Review - Renault Arkana

The mid-size coupé-SUV class is still dominated by premium manufacturers and we basically have only three models to choose from: the Audi Q5 Sportback, the Mercedes GLC Coupe and the BMW X4. Although this body type seems to sell well, there certainly are customers who are not willing to pay for a high-end brand and would prefer a more affordable version.

So, Renault is the first to try to fill this new niche. It must be said that Renault has a history of trying to create demand for its new visions in potential market segments. Just recall the Twizy from the recent past or the Avantime from the distant past. These were not very successful, but now the demand for the Arkana SUV actually exists. This would suggest a pretty decent shot at success this time. Especially since the Arkana is available in internal combustion engine, mild-hybrid, and hybrid versions, whereas the first potential competitors from Škoda and Kia will come in all-electric versions only and, so, will be much more expensive.

The Arkana will be built on Renault’s CMF-B platform, which is also used in the Clio and Captur, so technical aspects will be the same as those models. The Arkana will be assembled at a factory in Busan, South Korea. The 1.3-litre 140bhp petrol engine semi-hybrid was the first to arrive here, while an E-Tech hybrid with the same power output and a 160bhp petrol version are already available to order.

The turbocharged 1.3-liter, four-cylinder 12-volt mild-hybrid has front-wheel drive with a seven-speed dual-clutch automatic transmission. The 1.6-liter E-Tech has two electric motors and a 1.2 kWh lithium-ion battery. It uses the same clutchless automatic transmission as the F1, which Renault says is more efficient and smoother than a conventional automatic.

The fact that all models are available only with automatic transmissions usually means that the emphasis is on comfort rather than dynamics, but virtually all models in this segment are sold with automatic transmissions anyway.

The exterior styling of the Arkana is exactly as it is described: a coupe SUV. Or, more accurately, a coupe-like SUV. The sloping roofline adds a dynamic look and the wide rear wheel arches add strength and solidity. The company’s designers managed to successfully integrate these features into the styling and the effect is not bad. The sloping rear has also been enhanced by a small bonnet with a spoiler and a diffuser-like formation with two diamond-shaped muffler tips. The nose, on the other hand, is recognizable from a distance as a Renault. Apart from the LED lights, the tiny splitter in the lower part of the bumper is also noteworthy.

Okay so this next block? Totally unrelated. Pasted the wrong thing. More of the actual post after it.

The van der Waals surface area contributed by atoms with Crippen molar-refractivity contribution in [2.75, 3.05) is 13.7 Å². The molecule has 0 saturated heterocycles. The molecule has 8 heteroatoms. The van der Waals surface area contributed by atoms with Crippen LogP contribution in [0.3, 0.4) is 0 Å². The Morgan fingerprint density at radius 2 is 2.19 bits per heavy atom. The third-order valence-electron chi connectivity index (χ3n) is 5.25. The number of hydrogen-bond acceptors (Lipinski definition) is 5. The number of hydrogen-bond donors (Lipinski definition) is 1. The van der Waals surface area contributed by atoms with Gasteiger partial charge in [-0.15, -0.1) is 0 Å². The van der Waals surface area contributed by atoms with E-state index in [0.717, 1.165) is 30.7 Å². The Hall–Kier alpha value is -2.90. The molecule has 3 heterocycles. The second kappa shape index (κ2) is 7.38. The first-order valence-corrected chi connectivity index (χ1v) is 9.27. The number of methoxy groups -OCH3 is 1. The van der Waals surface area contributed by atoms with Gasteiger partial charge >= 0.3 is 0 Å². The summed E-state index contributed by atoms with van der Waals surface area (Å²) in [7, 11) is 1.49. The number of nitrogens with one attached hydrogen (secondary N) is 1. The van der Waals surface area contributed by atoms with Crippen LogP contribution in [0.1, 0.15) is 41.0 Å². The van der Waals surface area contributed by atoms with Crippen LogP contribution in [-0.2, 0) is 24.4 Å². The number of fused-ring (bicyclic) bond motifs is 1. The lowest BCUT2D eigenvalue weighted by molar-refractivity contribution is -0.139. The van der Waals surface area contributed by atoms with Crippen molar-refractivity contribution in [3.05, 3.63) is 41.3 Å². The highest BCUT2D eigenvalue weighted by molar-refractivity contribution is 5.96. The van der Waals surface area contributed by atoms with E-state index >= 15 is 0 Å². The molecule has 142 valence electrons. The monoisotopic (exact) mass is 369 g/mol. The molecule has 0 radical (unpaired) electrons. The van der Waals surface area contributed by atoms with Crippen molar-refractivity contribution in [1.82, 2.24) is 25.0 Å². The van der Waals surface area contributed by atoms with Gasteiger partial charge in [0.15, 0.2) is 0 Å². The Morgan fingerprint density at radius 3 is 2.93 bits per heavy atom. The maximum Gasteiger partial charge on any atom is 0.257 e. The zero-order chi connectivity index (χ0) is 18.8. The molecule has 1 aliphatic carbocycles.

In the cabin, the focus is on practicality and digitality. Depending on the equipment level, touchscreens of various sizes are offered on which the driver can display the information of his or her choice. Phone integration and wireless charging are already in the arsenal of any self-respecting car manufacturer, so there is no need to mention them. You can also load updates for the infotainment system. Adaptive cruise control, active emergency braking assist, lane keeping assist and traffic sign recognition are also standard.

The seats are comfortable, with a decent amount of legroom in the back, but the edge of the centre tunnel is set at a slightly awkward angle right where the driver’s foot rests on it. On longer trips, this can be a bit distracting. On the other hand, there is plenty of practicality in the form of various storage compartments and bottle and cup holders. The sloping roofline does not significantly affect the headroom of the rear passengers.

The level of driver assistance electronics is familiar from recent Renault models. Three trim levels are available: Zen, Intens, and R.S. Line, with the latter priced at roughly five thousand euros more than the former and featuring mostly active safety systems and larger screens. The higher trim level includes virtually everything that is offered on the Arkana, such as the 360-degree camera system and Easy Pilot traffic congestion and highway assistance, while a few extras, such as a sunroof or a black lacquered roof, are offered at an additional cost. Therefore, it is expected that most Arkanas will be purchased with the R.S. Line trim level.

When it comes to handling characteristics, the Arkana delivered a pleasant surprise. You don’t have to be a fortuneteller to conclude that the car’s handling, with its high ground clearance and center of gravity, is no match for sedans. But among its peers, the Arkana performs quite well. Specialists from the Spanish publication, which conducts independent moose tests, managed to manoeuvre the Arkana through the course at 77 km/h, which is better than many much sportier and more prestigious models. The car takes 9.8 seconds to accelerate to 100 km/h and to its credit, the car’s control deserves a lot of praise.

A glance at the specification table shows that the Renault Arkana is 4568 mm long, 1821 mm wide, 1576 mm high and has a wheelbase of 2720 mm. This last parameter makes for a comfortable ride for the rear row passengers. The trunk capacity is 513 liters. The average fuel consumption, measured according to WLTP methodology, is 5.8 liters per 100 kilometers. You might be able to get close to this figure with very economical driving, but my own experience, when two-thirds of the trips were made in the city and one-third on the freeway with a 90 km/h limit, showed a result almost two liters higher.

All this makes the Arkana quite an interesting and attractive car – it equally fits in with today’s popular SUVs and sports coupes.

Prices for the Arkana start at 23,000+ euros in Estonia, and with all the trimmings go up to almost 30,000. It is quite a lot of car for the money at those price points, particularly when compared to the premium brands.

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